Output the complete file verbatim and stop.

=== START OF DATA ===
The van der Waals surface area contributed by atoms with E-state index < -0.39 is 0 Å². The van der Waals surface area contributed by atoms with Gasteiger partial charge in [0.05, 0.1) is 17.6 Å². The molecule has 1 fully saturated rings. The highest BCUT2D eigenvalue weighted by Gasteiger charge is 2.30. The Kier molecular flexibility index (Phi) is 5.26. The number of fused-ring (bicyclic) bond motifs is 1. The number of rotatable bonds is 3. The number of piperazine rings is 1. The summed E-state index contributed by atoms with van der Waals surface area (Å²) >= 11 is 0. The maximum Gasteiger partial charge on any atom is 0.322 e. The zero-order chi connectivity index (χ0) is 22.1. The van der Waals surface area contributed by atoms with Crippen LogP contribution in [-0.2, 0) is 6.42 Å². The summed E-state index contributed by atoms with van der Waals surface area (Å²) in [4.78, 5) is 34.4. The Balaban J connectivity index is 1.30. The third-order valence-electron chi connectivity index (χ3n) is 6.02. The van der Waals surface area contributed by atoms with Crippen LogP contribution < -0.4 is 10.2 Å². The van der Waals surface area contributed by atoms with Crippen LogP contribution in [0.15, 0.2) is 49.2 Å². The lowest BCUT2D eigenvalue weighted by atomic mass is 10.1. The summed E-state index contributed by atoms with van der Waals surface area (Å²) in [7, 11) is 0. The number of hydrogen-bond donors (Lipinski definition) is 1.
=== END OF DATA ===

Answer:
The van der Waals surface area contributed by atoms with E-state index < -0.39 is 0 Å². The van der Waals surface area contributed by atoms with Gasteiger partial charge in [0.05, 0.1) is 17.6 Å². The molecule has 1 fully saturated rings. The highest BCUT2D eigenvalue weighted by Gasteiger charge is 2.30. The Kier molecular flexibility index (Phi) is 5.26. The number of fused-ring (bicyclic) bond motifs is 1. The number of rotatable bonds is 3. The number of piperazine rings is 1. The summed E-state index contributed by atoms with van der Waals surface area (Å²) >= 11 is 0. The maximum Gasteiger partial charge on any atom is 0.322 e. The zero-order chi connectivity index (χ0) is 22.1. The van der Waals surface area contributed by atoms with Crippen LogP contribution in [-0.2, 0) is 6.42 Å². The summed E-state index contributed by atoms with van der Waals surface area (Å²) in [4.78, 5) is 34.4. The Balaban J connectivity index is 1.30. The third-order valence-electron chi connectivity index (χ3n) is 6.02. The van der Waals surface area contributed by atoms with Crippen LogP contribution < -0.4 is 10.2 Å². The van der Waals surface area contributed by atoms with Crippen LogP contribution in [0.15, 0.2) is 49.2 Å². The lowest BCUT2D eigenvalue weighted by atomic mass is 10.1. The summed E-state index contributed by atoms with van der Waals surface area (Å²) in [7, 11) is 0. The number of hydrogen-bond donors (Lipinski definition) is 1.